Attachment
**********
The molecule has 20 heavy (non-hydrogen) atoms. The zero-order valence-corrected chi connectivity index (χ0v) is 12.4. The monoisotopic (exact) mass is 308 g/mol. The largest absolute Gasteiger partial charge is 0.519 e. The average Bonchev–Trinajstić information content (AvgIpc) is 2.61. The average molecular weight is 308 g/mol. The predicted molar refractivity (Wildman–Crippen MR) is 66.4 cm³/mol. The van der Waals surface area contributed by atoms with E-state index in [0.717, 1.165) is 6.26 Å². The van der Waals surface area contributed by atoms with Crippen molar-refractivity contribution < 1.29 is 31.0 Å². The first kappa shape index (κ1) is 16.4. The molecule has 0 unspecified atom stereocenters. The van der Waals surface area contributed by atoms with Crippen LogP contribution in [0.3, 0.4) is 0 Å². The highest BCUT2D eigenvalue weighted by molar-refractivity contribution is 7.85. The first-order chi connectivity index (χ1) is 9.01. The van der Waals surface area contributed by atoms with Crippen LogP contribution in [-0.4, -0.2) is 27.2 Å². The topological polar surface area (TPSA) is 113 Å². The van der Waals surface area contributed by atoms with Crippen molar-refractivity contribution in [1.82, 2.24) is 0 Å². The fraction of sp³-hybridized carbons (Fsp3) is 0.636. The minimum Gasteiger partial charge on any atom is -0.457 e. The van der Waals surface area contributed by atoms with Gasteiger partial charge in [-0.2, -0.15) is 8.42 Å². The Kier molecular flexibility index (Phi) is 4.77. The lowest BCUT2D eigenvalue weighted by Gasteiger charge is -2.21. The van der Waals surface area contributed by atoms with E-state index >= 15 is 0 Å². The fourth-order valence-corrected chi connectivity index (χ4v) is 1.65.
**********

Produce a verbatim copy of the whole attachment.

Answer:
The molecule has 20 heavy (non-hydrogen) atoms. The zero-order valence-corrected chi connectivity index (χ0v) is 12.4. The monoisotopic (exact) mass is 308 g/mol. The largest absolute Gasteiger partial charge is 0.519 e. The average Bonchev–Trinajstić information content (AvgIpc) is 2.61. The average molecular weight is 308 g/mol. The predicted molar refractivity (Wildman–Crippen MR) is 66.4 cm³/mol. The van der Waals surface area contributed by atoms with E-state index in [0.717, 1.165) is 6.26 Å². The van der Waals surface area contributed by atoms with Crippen molar-refractivity contribution < 1.29 is 31.0 Å². The first kappa shape index (κ1) is 16.4. The molecule has 0 unspecified atom stereocenters. The van der Waals surface area contributed by atoms with Crippen LogP contribution in [0.3, 0.4) is 0 Å². The highest BCUT2D eigenvalue weighted by molar-refractivity contribution is 7.85. The first-order chi connectivity index (χ1) is 9.01. The van der Waals surface area contributed by atoms with Crippen LogP contribution in [-0.4, -0.2) is 27.2 Å². The topological polar surface area (TPSA) is 113 Å². The van der Waals surface area contributed by atoms with Crippen molar-refractivity contribution in [1.82, 2.24) is 0 Å². The fraction of sp³-hybridized carbons (Fsp3) is 0.636. The minimum Gasteiger partial charge on any atom is -0.457 e. The van der Waals surface area contributed by atoms with Gasteiger partial charge in [-0.2, -0.15) is 8.42 Å². The Kier molecular flexibility index (Phi) is 4.77. The lowest BCUT2D eigenvalue weighted by Gasteiger charge is -2.21. The van der Waals surface area contributed by atoms with E-state index >= 15 is 0 Å². The fourth-order valence-corrected chi connectivity index (χ4v) is 1.65.